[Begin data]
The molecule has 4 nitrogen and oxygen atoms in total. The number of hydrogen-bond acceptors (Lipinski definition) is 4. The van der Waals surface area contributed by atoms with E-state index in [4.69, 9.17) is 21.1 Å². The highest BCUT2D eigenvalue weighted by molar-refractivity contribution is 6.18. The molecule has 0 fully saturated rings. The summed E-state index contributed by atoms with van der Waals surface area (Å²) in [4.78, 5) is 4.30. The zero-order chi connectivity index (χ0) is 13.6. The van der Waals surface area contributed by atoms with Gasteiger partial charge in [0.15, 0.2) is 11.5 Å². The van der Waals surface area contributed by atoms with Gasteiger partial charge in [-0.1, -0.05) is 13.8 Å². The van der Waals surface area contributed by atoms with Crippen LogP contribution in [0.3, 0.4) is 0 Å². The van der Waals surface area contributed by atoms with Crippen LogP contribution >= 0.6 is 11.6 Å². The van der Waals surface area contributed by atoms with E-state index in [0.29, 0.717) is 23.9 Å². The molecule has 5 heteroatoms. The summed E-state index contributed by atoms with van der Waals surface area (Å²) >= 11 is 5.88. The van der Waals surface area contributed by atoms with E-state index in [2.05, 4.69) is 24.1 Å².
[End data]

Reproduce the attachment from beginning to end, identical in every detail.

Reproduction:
The molecule has 4 nitrogen and oxygen atoms in total. The number of hydrogen-bond acceptors (Lipinski definition) is 4. The van der Waals surface area contributed by atoms with E-state index in [4.69, 9.17) is 21.1 Å². The highest BCUT2D eigenvalue weighted by molar-refractivity contribution is 6.18. The molecule has 0 fully saturated rings. The summed E-state index contributed by atoms with van der Waals surface area (Å²) in [4.78, 5) is 4.30. The zero-order chi connectivity index (χ0) is 13.6. The van der Waals surface area contributed by atoms with Gasteiger partial charge in [0.15, 0.2) is 11.5 Å². The van der Waals surface area contributed by atoms with Gasteiger partial charge in [-0.1, -0.05) is 13.8 Å². The van der Waals surface area contributed by atoms with Crippen LogP contribution in [0.3, 0.4) is 0 Å². The van der Waals surface area contributed by atoms with Crippen LogP contribution >= 0.6 is 11.6 Å². The van der Waals surface area contributed by atoms with E-state index in [0.29, 0.717) is 23.9 Å². The molecule has 5 heteroatoms. The summed E-state index contributed by atoms with van der Waals surface area (Å²) >= 11 is 5.88. The van der Waals surface area contributed by atoms with E-state index in [2.05, 4.69) is 24.1 Å².